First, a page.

Kilowatt Software L.L.C.
Classic Rexx Tutorial
Language Level 4.00 (TRL-2)

Expressions

Expressions are used in:

The general form of an expression is one of the following:

Terms

Expression terms can be one of the following:

Furthermore, wherever a term can appear an expression can appear!

Here is an assignment instruction with an intricate expression:

Operators

Concatenation operators

Rexx has two fundamental string concatenation operators.

  1. concatenation with an intervening space -- space concatenation

  2. concatenation WITHOUT an intervening space -- abuttal concatenation

Click here for a detailed description of string concatenation operators.

Arithmetic operators

Numeric terms can be processed with the following operators:

Comparison operators

Comparison operators compare two terms. The result of the comparison is '1' when the terms are equal, and '0' otherwise. There are two types of comparison operators -- strict and normal.

In normal comparisons, strings are compared for the length of the shorter term, and trailing spaces are ignored. The collating order of characters is implementation-dependent. There are significant differences between the ordering of characters in Ascii environments, versus EBCDIC.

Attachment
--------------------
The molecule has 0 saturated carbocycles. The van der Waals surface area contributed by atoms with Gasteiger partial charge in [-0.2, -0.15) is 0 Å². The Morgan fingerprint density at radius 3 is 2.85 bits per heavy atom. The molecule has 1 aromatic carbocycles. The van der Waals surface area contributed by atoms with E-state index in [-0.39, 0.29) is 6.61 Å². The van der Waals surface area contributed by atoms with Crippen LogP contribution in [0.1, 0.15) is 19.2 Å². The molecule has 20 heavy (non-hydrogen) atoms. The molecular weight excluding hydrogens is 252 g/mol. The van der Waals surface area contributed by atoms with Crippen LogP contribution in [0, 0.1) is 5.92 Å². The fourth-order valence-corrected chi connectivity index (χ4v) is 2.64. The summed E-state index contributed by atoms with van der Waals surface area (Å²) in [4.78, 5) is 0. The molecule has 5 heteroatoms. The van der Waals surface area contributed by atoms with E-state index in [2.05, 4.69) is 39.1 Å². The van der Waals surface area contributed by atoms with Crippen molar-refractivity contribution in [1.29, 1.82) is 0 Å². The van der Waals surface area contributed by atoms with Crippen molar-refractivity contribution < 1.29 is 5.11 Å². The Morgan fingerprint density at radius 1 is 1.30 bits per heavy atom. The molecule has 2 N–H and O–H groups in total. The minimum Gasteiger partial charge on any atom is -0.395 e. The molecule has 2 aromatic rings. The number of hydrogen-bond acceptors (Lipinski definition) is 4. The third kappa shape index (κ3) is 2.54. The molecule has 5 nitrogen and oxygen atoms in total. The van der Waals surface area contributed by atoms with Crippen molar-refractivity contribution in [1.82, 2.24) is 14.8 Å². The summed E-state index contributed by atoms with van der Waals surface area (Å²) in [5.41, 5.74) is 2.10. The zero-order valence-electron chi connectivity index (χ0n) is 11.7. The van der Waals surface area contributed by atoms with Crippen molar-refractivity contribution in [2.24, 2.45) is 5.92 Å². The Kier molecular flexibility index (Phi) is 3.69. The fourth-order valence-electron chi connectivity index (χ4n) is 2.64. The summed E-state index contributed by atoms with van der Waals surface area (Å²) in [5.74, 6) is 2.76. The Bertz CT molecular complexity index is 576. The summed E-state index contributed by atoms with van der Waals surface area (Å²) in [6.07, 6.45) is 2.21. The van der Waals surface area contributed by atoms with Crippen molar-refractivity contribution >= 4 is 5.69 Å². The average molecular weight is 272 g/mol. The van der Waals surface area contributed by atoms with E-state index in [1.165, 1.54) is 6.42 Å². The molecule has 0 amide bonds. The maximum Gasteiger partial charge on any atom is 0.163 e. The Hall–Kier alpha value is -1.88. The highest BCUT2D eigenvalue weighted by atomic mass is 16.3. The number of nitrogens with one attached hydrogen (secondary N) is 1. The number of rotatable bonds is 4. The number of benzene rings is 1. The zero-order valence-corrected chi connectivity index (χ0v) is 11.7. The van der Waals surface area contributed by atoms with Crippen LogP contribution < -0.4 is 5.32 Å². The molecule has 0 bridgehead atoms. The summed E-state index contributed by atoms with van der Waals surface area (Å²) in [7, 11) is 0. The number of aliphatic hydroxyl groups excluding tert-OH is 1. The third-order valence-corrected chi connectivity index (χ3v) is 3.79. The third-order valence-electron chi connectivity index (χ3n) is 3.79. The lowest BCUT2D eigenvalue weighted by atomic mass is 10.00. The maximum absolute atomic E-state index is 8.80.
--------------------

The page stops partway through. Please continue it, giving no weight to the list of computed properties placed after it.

When both terms in a normal comparison are numeric, then a numeric comparison is performed. '7' is less than '11' in a normal comparison.

In strict comparisons, trailing spaces are significant. Strict comparisons always compare string values, even though both terms are numeric. '7' is greater than '11' in a strict comparison!

Normal comparisons

Note: The ¬ operator character may be absent in Ascii implementations. The backslash character (\) is now preferred.

Strict comparisons

Strict comparison operators are similar to normal comparison operators, but has doubled operators.

Logical (boolean) operators

Logical operators transform the boolean sense of one or two terms. A term is considered to be false if it is strictly equal to '0'. A term is considered to be true if it is strictly equal to '1'. Any values other than '0' or '1' are invalid, and cause error #34 (logical value not 0 or 1) to be raised.

Boolean expressions

Boolean expressions are used in the condition clauses of IF, DO, and WHEN instructions,

As mentioned above, the result of a boolean expression is considered to be false if it is strictly equal to '0'. A term is considered to be true if it is strictly equal to '1'. Any values other than '0' or '1' are invalid, and cause error #34 (logical value not 0 or 1) to be raised.

Some examples are helpful.


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Last updated on: 11 Apr 2006